Would change require firing his staff?
Frank Todaro knew during his first week as a manager at Schmidt’s Collision & Glass that his employees needed to shape up.
He was hired at Schmidt’s, in Buffalo, N.Y., in 2010 after working for about 10 years at his family repair shop, which was eventually sold to another company.
It’s tough to run a lucrative, customer-focused shop when employees don’t take their jobs seriously, Todaro thought. And many of the guys at Schmidt’s were coming in late and leaving early. They were swearing all of the time. Some of them couldn’t get along with others. They all wore something different to work, including sports shirts and hoodies.
Things had to change immediately for Todaro to do well as a new manager and grow revenue—even if it meant firing staff.
Todaro was raised in New York; he’s the oldest in his family of one brother and two sisters. None of them wanted anything to do with collision repair, he says. But when his dad fell into a coma in 1997, after owning a shop since 1979, Todaro took over.
He was only a teenager, but he took on the job with ease and grew fond of it.
“It’s just a passion,” says the 32-year-old father of five. “I love what I do. I wake up real early, and go home late at night. My wife tells me it’s like my second marriage.”
Eventually a competitor in town bought the business, but Todaro stayed on as manager. By the time an opportunity at Schmidt’s came up, he was ready to make a change.
Todaro started scribbling notes during his first week on the job. He saw how poorly managed the shop had been before he arrived. Some employees had downright terrible attitudes, and would insult other technicians’ work during the workday. You could feel the tension in the air. Others were unprofessional in their attire and language, or were sloppy in their workmanship. People would come in late and leave early without giving it a second thought.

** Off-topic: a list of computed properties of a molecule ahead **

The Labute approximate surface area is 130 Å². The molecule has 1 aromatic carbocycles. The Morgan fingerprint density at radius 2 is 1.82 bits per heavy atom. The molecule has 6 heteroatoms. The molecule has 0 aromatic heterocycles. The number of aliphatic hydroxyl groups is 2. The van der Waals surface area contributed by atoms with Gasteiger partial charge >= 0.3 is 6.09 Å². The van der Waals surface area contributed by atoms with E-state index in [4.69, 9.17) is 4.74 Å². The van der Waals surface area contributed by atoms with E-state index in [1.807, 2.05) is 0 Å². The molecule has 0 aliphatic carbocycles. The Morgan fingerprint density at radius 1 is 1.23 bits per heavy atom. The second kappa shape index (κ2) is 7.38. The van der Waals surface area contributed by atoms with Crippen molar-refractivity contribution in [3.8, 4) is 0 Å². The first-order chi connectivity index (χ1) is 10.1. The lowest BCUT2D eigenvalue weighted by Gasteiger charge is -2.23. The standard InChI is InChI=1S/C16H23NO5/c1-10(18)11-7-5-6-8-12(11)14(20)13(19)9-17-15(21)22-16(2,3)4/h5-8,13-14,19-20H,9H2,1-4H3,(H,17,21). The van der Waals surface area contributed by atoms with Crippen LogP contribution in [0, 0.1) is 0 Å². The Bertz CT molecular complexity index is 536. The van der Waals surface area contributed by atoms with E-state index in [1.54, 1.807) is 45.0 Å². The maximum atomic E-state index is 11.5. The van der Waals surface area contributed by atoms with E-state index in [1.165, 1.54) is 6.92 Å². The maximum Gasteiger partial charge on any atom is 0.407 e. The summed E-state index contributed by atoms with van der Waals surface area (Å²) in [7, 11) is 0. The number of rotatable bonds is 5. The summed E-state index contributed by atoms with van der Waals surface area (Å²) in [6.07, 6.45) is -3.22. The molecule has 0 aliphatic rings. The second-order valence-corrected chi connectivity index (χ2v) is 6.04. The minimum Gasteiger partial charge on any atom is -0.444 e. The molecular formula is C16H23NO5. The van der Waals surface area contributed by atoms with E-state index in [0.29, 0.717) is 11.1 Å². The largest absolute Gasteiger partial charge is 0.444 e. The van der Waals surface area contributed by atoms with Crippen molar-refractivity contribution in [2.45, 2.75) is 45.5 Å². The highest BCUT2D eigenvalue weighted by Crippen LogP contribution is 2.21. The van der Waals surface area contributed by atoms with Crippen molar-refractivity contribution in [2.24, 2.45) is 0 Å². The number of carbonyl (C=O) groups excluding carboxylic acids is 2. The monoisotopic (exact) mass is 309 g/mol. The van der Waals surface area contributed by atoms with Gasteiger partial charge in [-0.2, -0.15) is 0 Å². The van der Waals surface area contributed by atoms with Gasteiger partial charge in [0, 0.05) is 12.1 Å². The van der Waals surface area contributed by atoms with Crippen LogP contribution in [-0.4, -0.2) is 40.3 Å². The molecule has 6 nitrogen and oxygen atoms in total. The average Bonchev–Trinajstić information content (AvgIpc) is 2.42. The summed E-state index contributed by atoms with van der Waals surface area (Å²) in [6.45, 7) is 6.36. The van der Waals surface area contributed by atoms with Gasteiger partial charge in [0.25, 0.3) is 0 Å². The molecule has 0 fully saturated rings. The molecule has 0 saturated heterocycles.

The talented employees were surrounded by the negativity, and didn’t have the right tools or guidance to succeed.
Todaro wanted to give his people a chance.
After his first week, he realized he needed to set some basic expectations for them. He began hosting production meetings each morning, and about once a month he met with technicians and painters. He showed his staff the company policy manual to instruct them on work attire, language and attendance.
To connect with a couple of the guys who didn’t get along with each other and caused chronic workplace disturbances, he tried taking them out as a team for food and cocktails. When that didn’t work, he sat them down to explain what was wrong and specifically what he expected from them.
Todaro operates using a three-strikes-and-you’re-out rule. He learned from his father how to manage and discipline people. He also learned something from firing 15–20 people in his nine years at his family shop.